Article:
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Thread: Tricky induction proof

  1. #1
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    Tricky induction proof

    I just can't see to figure this out.

    Consider function $\displaystyle h$ as follows:

    $\displaystyle \bullet \ h(1) = h(2) = 1$
    $\displaystyle \bullet \ h(n) = h(n-1)^2 + h(n-2)\mbox{ for }n > 2$

    Prove by induction that for all $\displaystyle n > 5$ that $\displaystyle h(n)$ and $\displaystyle h(n-1)$ are relatively prime.
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  2. #2
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    Quote Originally Posted by VENI View Post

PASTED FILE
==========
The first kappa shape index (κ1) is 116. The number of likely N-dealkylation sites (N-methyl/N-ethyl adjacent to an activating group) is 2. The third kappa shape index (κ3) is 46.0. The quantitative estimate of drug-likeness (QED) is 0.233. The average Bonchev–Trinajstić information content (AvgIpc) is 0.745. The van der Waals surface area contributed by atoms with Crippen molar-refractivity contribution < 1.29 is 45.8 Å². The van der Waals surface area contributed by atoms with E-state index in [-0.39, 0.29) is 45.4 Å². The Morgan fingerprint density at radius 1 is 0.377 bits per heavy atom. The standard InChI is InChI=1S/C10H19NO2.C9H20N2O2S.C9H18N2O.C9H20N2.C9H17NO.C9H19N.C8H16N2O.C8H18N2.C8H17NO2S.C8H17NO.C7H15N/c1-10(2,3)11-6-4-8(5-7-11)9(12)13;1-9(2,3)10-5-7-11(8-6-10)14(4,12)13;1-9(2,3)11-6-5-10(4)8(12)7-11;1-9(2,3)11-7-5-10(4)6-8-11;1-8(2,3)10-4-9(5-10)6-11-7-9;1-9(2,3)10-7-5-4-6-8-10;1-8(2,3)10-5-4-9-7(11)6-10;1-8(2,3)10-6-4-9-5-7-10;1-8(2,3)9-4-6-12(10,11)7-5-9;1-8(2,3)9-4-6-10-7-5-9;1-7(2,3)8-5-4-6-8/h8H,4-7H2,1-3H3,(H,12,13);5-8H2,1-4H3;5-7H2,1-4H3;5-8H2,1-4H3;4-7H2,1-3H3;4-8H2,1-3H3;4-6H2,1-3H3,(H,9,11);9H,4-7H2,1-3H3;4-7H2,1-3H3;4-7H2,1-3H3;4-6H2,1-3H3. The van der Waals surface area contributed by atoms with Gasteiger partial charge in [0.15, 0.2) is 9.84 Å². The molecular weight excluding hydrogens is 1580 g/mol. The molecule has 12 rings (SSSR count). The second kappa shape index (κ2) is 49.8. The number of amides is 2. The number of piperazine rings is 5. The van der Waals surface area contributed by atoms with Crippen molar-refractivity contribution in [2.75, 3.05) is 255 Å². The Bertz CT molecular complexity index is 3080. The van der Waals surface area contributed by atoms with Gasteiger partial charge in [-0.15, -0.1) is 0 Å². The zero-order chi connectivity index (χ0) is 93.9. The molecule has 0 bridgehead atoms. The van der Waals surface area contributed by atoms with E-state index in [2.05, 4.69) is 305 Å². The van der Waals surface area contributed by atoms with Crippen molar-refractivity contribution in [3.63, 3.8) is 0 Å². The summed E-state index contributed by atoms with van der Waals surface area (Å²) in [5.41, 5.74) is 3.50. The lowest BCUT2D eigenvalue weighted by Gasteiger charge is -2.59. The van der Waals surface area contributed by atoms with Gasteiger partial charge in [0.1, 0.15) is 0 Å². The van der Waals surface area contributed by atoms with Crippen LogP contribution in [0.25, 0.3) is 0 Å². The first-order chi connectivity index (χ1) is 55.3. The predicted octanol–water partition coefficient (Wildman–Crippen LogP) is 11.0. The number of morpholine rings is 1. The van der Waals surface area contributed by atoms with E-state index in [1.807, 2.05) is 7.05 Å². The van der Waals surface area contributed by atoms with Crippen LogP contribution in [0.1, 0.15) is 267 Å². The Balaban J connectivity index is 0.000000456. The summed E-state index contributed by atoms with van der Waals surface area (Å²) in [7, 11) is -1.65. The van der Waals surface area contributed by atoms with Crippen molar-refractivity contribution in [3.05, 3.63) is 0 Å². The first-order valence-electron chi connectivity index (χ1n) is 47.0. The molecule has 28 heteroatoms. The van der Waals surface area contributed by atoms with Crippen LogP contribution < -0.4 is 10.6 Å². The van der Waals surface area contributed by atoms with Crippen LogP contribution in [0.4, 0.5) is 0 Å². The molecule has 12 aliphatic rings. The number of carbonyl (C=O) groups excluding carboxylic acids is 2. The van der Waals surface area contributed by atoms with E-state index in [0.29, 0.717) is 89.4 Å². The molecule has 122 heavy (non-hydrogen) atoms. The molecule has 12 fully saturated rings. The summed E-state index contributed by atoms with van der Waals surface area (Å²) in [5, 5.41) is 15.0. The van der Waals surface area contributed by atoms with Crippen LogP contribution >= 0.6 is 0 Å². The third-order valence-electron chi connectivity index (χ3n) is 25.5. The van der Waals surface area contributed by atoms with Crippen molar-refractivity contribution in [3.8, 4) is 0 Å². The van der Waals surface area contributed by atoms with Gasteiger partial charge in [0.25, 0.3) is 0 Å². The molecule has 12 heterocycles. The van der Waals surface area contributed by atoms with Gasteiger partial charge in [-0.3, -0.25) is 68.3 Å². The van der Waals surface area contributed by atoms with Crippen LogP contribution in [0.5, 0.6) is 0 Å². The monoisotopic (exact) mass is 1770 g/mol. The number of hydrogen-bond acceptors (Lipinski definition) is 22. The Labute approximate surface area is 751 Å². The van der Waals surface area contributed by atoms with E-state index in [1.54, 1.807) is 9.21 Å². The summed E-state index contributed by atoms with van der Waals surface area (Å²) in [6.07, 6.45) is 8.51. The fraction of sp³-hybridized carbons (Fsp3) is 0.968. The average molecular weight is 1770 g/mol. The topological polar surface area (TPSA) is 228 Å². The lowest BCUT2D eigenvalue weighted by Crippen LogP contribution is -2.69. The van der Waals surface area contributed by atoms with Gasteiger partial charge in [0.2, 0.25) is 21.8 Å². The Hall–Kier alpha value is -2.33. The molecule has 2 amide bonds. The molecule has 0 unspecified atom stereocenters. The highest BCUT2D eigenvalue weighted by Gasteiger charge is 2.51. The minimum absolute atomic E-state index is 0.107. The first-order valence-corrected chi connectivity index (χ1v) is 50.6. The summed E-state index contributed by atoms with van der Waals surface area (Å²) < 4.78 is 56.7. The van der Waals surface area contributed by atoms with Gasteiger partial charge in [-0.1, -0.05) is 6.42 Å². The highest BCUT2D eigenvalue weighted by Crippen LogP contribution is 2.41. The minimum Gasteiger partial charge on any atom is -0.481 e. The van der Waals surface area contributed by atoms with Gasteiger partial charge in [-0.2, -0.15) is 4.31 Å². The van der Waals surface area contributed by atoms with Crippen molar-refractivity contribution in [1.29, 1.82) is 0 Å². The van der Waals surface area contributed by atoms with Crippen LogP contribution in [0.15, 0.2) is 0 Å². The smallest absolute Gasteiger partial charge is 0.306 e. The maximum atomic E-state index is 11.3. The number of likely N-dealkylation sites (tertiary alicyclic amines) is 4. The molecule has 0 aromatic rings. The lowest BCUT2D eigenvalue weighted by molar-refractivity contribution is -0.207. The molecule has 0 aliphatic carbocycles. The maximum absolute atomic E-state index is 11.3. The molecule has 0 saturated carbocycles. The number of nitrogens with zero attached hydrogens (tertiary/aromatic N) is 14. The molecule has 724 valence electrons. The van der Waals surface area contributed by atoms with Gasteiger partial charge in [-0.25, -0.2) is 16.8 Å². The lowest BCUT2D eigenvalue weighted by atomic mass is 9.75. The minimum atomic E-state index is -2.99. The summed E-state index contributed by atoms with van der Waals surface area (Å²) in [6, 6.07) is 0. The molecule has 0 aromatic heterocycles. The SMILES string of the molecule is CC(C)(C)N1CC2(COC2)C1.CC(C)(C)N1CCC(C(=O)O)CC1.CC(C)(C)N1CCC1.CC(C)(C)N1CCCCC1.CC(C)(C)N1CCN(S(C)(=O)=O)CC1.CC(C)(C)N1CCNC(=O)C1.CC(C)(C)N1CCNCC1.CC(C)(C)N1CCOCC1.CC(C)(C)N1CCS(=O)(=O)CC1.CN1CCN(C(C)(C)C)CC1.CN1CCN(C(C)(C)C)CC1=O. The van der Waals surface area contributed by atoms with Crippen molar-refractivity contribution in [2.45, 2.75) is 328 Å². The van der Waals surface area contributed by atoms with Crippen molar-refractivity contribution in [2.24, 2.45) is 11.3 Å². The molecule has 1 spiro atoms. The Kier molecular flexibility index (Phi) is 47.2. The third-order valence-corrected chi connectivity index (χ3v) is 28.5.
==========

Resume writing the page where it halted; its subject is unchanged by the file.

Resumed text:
I just can't see to figure this out.

    Consider function $\displaystyle h$ as follows:

    $\displaystyle \bullet \ h(1) = h(2) = 1$
    $\displaystyle \bullet \ h(n) = h(n-1)^2 + h(n-2)\mbox{ for }n > 2$

    Prove by induction that for all $\displaystyle n > 5$ that $\displaystyle h(n)$ and $\displaystyle h(n-1)$ are relatively prime.
    If give you a hint to get you started. Say that $\displaystyle h(n)$ and $\displaystyle h(n-1)^2$ where not relatively prime then there is a prime $\displaystyle p$ so that $\displaystyle p$ divides $\displaystyle h(n)\text{ and }h(n-1)$. However, $\displaystyle h(n) - h(n-1)^2=h(n-2)$ and so $\displaystyle p$ would divide $\displaystyle h(n-2)$. Which means that $\displaystyle p$ a common factor for $\displaystyle h(n-1)\text{ and }h(n-2)$. Thus, we have shown is that if $\displaystyle h(n)\text{ and }h(n+1)$ are relatively prime then $\displaystyle h(n+1)\text{ and }h(n+2)$ must be relatively prime.
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